If you’ve never seen a Spider-Man movie before, then … well, then you should probably start with Sam Raimi’s 2002 Spider-Man, and then move on to his Spider-Man 2, which is still one of the best superhero movies ever made. But if Raimi’s Spider-Man films (even the spotty but still entertaining Spider-Man 3) are somehow completely unavailable to you, then you might as well start with the new The Amazing Spider-Man, which retells the character’s origin in competent but unexceptional fashion, with decent performances, mediocre action and passable special effects.
With 50 years’ worth of Spider-Man comic-book adventures to draw from, it seems almost perverse to return to the one story that movie and TV audiences are most likely to be tired of hearing, just because there’s a new director (Marc Webb, of (500) Days of Summer) and a new cast onboard. It takes the movie an hour to get teenage Peter Parker (Andrew Garfield) powered up and into his Spidey suit, with exactly zero surprises along the way. At this point, it’s almost like going through the stations of the cross: high-school outcast, spider bite, strange new powers, Uncle Ben dies, power, responsibility, etc.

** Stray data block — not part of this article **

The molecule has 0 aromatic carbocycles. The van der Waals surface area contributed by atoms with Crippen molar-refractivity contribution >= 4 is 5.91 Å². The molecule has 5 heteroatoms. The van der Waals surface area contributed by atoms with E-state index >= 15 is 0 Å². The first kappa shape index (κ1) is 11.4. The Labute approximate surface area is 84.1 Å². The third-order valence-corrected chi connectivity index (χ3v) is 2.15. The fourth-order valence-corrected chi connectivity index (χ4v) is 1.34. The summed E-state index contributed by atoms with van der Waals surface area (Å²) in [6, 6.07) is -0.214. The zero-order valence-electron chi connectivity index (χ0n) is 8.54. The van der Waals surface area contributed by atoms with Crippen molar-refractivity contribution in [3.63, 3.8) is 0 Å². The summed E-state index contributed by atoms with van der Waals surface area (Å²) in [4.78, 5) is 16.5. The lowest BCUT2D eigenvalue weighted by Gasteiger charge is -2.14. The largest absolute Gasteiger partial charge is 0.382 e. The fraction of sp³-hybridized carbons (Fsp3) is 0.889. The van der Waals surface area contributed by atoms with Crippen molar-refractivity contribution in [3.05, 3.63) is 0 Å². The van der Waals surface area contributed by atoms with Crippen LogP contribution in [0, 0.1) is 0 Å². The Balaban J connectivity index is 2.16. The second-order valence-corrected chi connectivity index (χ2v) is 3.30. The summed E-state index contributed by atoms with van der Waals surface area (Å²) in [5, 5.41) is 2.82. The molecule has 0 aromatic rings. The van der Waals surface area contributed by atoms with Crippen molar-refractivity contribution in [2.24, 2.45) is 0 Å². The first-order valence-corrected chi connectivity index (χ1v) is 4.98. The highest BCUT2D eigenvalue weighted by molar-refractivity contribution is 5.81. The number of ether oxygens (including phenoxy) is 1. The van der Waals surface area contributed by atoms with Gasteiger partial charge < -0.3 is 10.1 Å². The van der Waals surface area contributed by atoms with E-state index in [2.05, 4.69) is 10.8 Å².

Once Peter finally starts superhero-ing around New York City, the movie should be able to establish its own identity and tell its own story, but late-breaking villain the Lizard, aka scientist Curt Connors (Rhys Ifans), takes even longer than Peter does to get into superpowered mode, and doesn’t make for a particularly compelling antagonist. Other than a few exciting point-of-view shots as Peter swings through New York City, Webb lacks a distinctive visual style, and he fumbles the underdeveloped central romance between Peter and Gwen Stacy (Emma Stone), although Garfield and Stone are appealing to watch, and Garfield nicely captures the movie’s slightly more brooding and angsty version of Peter.
By the time the climactic battle turns out to be yet another showdown atop a huge skyscraper, it’s clear that The Amazing Spider-Man doesn’t have a single original idea going for it. The movie ends with the requisite post-credits teaser, emphasizing the entire story as one long setup for a sequel. Couldn’t we just have skipped to the good part?